As I’ve been reviewing cars for this venerable publication for nearly three years, I’ve noticed how easy it is to become jaded about new cars. While I’m not like some journalists, getting handed keys to six figure exotics every week, I am rather lucky to experience cars on a regular basis that frequently cost more than I’d likely ever spend with my own money.
I’m reminded of this most often when something unusual graces my driveway, and a neighbor strikes up a conversation — or when I’m walking back to the car from the supermarket and someone is waiting to ask about the car. It doesn’t happen often — but this new 2019 Chevrolet Blazer RS seemingly compels conversation.
Plan your trips accordingly.
When the original Cadillac SRX appeared for the 2004 model year, it rode atop a rear-wheel-drive unibody platform, offered three rows of seats, and asked a question rarely asked today: “V8 with that?”
Six years later, General Motors saw fit to yank the SRX out of that class and plunge it into the murderously competitive front-wheel drive, two-row luxury crossover field, shoving it in direct competition with the segment’s dominant sales king, the Lexus RX. Hand-wringing ensued, yet that iteration of the SRX sold nearly 100,000 copies globally in 2015. Not bad for a five-year-old model on the outs.
For 2017, Cadillac — drunk on the New York City skyline and “image spaces” in SoHo — introduced its CT6 sedan before turning its attention to updating its best seller.
Will Cadillac’s new utility, now christened XT5 and built in Saturn’s old Spring Hill digs in Tennessee, follow the brand’s relentless path to Audi-ization?
The Ford Edge has always grabbed my attention due to its styling.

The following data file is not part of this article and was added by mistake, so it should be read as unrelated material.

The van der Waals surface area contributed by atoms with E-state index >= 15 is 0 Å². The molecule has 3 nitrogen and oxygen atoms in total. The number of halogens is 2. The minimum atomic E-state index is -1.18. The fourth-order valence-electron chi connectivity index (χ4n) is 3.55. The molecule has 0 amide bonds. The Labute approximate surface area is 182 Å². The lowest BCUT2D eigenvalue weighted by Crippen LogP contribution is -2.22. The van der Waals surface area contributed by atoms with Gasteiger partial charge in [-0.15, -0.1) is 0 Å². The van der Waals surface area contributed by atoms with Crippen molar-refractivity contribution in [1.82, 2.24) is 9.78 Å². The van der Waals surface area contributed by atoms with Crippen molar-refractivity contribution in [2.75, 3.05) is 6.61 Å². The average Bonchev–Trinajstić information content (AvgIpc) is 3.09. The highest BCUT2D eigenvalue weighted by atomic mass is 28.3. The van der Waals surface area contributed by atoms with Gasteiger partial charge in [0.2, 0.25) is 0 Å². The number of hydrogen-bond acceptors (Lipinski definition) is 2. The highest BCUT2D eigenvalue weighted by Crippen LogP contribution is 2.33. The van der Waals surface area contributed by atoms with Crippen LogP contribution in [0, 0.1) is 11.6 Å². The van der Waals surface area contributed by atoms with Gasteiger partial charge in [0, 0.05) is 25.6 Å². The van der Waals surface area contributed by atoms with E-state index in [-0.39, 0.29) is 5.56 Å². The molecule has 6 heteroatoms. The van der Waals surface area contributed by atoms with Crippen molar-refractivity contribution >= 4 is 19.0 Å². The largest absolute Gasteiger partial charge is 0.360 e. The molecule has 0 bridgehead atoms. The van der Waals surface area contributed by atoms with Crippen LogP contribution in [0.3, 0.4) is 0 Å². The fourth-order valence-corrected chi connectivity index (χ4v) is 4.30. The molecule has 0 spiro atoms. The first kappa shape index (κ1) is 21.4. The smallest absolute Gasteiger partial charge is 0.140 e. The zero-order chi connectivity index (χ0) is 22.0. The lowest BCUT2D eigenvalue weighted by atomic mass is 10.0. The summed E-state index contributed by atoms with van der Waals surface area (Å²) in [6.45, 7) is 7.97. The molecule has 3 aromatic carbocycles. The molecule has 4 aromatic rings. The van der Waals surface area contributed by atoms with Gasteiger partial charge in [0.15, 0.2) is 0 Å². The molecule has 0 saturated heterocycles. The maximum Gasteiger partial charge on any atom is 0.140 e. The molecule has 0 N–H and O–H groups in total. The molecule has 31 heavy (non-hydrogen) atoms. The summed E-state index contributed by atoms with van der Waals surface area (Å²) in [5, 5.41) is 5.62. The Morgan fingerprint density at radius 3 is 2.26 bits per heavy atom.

From a distance, the look — especially that of the second-generation Edge — is certainly pleasing to the eye. The front grille, fog light assembly, stylish wheels and a nice silhouette give the midsize crossover an Edge — pardon the pun. And the 2016 model can be configured in a number of ways to suit consumers’ needs, with a choice of powertrains and a nice choice of optional equipment.
But, as they say, the devil is in the details, and that’s where the Edge starts to lose its sharpness. The main issue is one we’ve seen here before: quality of the fit of the exterior panels of the Edge. However, I have another major gripe about the Blue Oval’s lifestyle-mobile, and it sits under its misaligned hood.
I was driving along the other day and I realized something: the Toyota Highlander Hybrid is currently the most popular vehicle in North America.
Okay, this might be a slight exaggeration. For instance, I am told that the bicycle is quite popular. But on a list of today’s most popular vehicles, the Highlander Hybrid is right up there with the bicycle, and the wheelchair, and that Ford pickup that sells more units in an afternoon than Ferrari sells globally in an entire calendar year.